- Sexual problems. If you experience pain during sex or an inability to orgasm, it can hamper your desire for sex.
- Medical diseases. Numerous nonsexual diseases can also affect desire for sex, including arthritis, cancer, diabetes, high blood pressure, coronary artery disease and neurological diseases.
- Medications. Many prescription medications — including some antidepressants and anti-seizure medications — are notorious libido killers.
- Lifestyle habits. A glass of wine may make you feel amorous, but too much alcohol can spoil your sex drive; the same is true of street drugs. And smoking decreases blood flow, which may dampen arousal.
- Surgery. Any surgery related to your breasts or your genital tract can affect your body image, sexual function and desire for sex.
- Fatigue. Exhaustion from caring for young children or aging parents can contribute to low sex drive. Fatigue from illness or surgery also can play a role in a low sex drive.
- Menopause. Estrogen levels drop during the transition to menopause. This can cause decreased interest in sex and dryer vaginal tissues, resulting in painful or uncomfortable sex.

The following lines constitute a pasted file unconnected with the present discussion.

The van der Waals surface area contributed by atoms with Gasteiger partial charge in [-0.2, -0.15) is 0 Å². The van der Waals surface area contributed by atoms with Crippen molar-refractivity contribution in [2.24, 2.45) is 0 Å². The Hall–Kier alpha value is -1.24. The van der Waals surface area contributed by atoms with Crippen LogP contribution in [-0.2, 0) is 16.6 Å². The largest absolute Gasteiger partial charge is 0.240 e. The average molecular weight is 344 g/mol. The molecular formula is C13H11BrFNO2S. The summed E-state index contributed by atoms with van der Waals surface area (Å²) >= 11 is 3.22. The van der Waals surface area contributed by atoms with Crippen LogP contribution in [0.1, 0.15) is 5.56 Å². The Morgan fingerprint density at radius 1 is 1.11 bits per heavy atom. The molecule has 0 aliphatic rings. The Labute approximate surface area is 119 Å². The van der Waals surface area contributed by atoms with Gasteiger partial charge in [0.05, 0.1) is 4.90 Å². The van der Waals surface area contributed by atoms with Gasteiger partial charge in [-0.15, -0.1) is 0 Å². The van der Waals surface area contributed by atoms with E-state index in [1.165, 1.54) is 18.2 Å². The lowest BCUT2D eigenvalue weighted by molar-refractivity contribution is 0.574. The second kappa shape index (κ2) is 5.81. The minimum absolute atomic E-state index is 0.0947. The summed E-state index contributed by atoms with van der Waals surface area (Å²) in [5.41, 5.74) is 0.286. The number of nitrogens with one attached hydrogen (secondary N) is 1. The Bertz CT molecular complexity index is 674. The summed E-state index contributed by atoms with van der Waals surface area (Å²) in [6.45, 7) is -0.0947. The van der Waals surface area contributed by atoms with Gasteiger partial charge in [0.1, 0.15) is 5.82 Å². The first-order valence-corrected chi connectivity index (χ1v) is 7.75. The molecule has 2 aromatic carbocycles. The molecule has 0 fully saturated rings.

- At the same time, women may also experience a decrease in testosterone — a hormone that boosts sex drive in men and women alike —which may lead to decreased libido. Although many women continue to have satisfying sex during menopause and beyond, some women experience a lagging libido during this hormonal change.
- Pregnancy and breast-feeding. Hormone changes during pregnancy, just after having a baby and during breast-feeding can put a damper on sex drive. Of course, hormones aren’t the only factor affecting intimacy during these times. Fatigue, changes in body image, and the pressures of pregnancy or caring for a new baby can all contribute to changes in your sexual desire.
- Mental health problems, such as anxiety or depression
- Stress, such as financial stress or work stress
- Poor body image
- Low self-esteem
- History of physical or sexual abuse
- Previous negative sexual experiences
- Lack of connection with your partner
- Unresolved conflicts or fights
- Poor communication of sexual needs and preferences
- Infidelity or breach of trust
- Has no interest in any type of sexual activity, including masturbation
- Doesn’t have sexual fantasies or thoughts, or only seldom has them
- Is bothered by her lack of sexual activity or fantasies